Atlanta acted quickly to remove Derek Lowe and his salary from the books, dealing him to Cleveland, and now Mark Bowman of MLB.com reports that the Braves have told teams they’re willing to trade Jair Jurrjens and Martin Prado.
Bowman writes that the Braves would like to free up some additional salary to pursue free agents and together Jurrjens and Prado are likely to earn around $10 million in 2012 via the arbitration process.
Knee problems limited Jurrjens to a total of 268 innings during the past two seasons, but according to Bowman the Royals have already expressed interest in the 25-year-old right-hander and in turn the Braves have expressed interest in outfield prospects Wil Myers and Lorenzo Cain (although realistically Myers is probably off-limits).
Prado’s production plummeted this season, as he hit just .260 with a .687 OPS following three straight .800 OPS campaigns. He’s unlikely to fetch a huge return in trade, but could certainly help plenty of teams with infield openings. Even after the down season Prado is a 28-year-old career .293 hitter with a .775 OPS.
The Mariners acquired Yankees’ right-hander Nick Rumbelow in exchange for minor league righty Juan Then and left-hander JP Sears, per an official announcement on Saturday. Rumbelow made 17 appearances for the Yankees in 2015 before undergoing Tommy John surgery and could provide some bullpen depth for the Mariners in 2018.
The 26-year-old right-hander spent the majority of his 2017 season in Triple-A Scranton/Wilkes-Barre, where he delivered an 0.62 ERA, 2.5 BB/9 and 9.3 SO/9 over 29 innings. The Yankees didn’t rush Rumbelow into a full workload after he missed the 2016 season recovering from Tommy John, but he didn’t appear to have any significant setbacks with his health or performance and should be ready to compete for a role next spring.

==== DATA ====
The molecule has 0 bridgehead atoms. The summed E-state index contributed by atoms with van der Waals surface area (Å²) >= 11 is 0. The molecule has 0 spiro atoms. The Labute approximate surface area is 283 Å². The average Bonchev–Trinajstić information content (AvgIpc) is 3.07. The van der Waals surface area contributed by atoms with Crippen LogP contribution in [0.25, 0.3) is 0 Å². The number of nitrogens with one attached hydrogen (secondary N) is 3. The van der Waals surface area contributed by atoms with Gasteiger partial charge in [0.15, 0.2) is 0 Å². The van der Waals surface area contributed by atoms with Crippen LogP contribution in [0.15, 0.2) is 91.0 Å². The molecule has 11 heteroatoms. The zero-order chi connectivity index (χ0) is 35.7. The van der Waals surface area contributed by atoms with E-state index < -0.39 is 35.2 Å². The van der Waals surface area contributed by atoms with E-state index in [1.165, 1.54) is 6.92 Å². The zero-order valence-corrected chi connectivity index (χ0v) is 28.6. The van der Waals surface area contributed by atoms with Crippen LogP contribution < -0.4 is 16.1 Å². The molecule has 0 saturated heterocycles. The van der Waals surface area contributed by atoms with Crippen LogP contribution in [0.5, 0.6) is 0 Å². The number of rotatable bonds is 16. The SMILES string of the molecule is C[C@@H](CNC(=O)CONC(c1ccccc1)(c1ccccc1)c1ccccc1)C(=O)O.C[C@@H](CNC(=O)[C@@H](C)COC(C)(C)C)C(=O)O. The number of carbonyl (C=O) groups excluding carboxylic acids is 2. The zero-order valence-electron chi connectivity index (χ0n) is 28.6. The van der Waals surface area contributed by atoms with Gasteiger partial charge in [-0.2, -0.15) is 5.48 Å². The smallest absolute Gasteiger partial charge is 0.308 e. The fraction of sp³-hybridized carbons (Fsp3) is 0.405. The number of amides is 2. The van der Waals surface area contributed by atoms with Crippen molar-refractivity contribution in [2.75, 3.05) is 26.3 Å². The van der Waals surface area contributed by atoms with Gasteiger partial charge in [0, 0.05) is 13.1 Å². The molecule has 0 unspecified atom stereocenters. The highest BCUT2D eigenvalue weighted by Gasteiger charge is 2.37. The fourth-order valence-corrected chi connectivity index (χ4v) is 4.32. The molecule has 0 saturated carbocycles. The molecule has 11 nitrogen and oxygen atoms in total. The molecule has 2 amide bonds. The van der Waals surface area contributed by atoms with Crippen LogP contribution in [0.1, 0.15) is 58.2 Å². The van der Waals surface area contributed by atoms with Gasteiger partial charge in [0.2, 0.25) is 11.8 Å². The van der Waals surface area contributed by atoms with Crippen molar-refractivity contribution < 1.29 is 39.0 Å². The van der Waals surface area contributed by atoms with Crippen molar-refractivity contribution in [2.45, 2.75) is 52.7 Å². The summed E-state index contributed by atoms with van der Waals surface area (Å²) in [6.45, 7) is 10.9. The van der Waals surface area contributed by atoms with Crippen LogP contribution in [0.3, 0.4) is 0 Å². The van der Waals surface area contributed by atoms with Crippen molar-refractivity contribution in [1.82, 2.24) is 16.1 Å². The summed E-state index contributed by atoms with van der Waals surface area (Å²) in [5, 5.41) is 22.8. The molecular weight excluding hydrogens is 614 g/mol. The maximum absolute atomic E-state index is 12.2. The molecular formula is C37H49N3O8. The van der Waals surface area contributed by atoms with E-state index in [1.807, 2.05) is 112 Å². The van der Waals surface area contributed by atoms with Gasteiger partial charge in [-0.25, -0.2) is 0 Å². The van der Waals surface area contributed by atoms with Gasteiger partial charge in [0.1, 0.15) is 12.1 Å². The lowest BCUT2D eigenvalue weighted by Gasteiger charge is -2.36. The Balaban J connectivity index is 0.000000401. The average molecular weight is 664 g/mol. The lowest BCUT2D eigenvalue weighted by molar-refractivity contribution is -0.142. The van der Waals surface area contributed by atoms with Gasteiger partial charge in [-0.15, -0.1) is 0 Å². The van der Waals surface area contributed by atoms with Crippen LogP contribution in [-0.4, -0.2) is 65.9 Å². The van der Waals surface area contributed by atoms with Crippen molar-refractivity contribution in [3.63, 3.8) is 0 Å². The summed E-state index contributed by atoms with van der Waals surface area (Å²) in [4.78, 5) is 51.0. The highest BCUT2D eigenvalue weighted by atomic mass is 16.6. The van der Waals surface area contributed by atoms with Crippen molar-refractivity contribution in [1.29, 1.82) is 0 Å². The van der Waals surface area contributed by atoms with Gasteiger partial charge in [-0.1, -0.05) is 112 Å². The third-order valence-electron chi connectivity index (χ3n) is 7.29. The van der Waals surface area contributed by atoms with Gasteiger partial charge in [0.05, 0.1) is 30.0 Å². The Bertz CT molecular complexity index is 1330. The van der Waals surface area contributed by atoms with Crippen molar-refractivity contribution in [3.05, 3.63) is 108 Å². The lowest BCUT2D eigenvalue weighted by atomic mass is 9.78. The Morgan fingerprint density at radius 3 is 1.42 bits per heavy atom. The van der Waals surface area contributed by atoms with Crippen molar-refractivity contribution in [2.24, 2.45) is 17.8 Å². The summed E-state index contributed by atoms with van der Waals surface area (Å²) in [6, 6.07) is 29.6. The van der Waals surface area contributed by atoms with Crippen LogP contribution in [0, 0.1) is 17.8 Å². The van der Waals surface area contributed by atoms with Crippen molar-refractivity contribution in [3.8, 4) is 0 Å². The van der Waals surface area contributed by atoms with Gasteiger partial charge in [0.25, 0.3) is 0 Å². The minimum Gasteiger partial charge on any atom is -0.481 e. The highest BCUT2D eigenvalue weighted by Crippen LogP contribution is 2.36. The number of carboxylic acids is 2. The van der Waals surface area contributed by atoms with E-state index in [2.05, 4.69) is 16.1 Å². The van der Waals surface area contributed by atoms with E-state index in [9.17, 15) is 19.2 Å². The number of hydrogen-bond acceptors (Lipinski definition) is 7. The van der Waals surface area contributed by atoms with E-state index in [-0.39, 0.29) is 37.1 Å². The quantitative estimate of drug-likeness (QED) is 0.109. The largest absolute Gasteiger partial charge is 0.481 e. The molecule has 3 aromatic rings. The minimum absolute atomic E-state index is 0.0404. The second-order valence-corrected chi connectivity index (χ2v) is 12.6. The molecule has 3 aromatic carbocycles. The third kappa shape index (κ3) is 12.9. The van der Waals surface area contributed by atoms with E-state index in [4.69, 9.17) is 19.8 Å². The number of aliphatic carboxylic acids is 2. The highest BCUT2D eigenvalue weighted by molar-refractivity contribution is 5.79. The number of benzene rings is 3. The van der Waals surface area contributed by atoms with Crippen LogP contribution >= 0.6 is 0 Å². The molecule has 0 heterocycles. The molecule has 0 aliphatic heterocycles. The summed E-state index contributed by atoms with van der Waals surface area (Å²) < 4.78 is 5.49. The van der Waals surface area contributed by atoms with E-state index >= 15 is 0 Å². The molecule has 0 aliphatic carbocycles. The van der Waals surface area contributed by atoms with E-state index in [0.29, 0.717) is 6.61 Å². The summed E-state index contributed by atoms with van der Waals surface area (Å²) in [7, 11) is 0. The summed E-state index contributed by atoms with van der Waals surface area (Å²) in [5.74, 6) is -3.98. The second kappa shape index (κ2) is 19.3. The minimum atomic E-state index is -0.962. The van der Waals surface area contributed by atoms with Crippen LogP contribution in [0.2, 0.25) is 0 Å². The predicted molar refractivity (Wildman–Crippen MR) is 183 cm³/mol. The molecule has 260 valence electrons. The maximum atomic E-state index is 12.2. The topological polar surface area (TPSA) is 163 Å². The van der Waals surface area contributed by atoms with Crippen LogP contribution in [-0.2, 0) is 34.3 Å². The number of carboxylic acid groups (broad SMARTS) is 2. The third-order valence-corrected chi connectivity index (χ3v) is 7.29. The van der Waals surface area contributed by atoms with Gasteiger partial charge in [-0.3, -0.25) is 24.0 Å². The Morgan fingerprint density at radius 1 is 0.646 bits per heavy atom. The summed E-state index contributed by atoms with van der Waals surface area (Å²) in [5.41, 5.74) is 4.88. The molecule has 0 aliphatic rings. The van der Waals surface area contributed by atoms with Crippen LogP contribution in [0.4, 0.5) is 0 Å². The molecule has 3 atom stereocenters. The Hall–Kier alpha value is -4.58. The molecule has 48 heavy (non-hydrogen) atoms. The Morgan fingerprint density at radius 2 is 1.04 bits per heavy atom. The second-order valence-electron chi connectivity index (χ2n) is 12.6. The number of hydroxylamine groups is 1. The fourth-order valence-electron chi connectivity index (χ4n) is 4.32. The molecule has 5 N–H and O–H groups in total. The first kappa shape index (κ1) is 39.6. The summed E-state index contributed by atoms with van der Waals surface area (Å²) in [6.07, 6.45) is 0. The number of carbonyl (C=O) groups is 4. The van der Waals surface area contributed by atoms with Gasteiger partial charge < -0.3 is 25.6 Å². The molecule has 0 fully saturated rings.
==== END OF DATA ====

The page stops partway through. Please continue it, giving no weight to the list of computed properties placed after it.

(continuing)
Sears, 21, was ranked 21st in the Mariners’ organization by MLB Pipeline. He was drafted in the 11th round of the 2017 draft and features a deceptive, low-velocity fastball that he can throw for strikes to either side of the plate. In his first year of pro ball, he split 17 games between Short-Season A Everett and Single-A Clinton, turning in an 0.65 ERA, 3.9 BB/9 and 16.6 SO/9 across two levels.
Then, 17, also completed his first year of pro ball after signing with the Mariners as a free agent. He went 2-2 in 13 games of rookie ball, pitching to a 2.64 ERA, 2.2 BB/9 and 8.2 SO/9 in 61 1/3 innings. Neither Sears nor Then will take the mound for the Yankees anytime soon, and offloading Rumbelow to the Mariners should clear up some room on New York’s 40-man roster as they prepare for the upcoming Rule 5 Draft.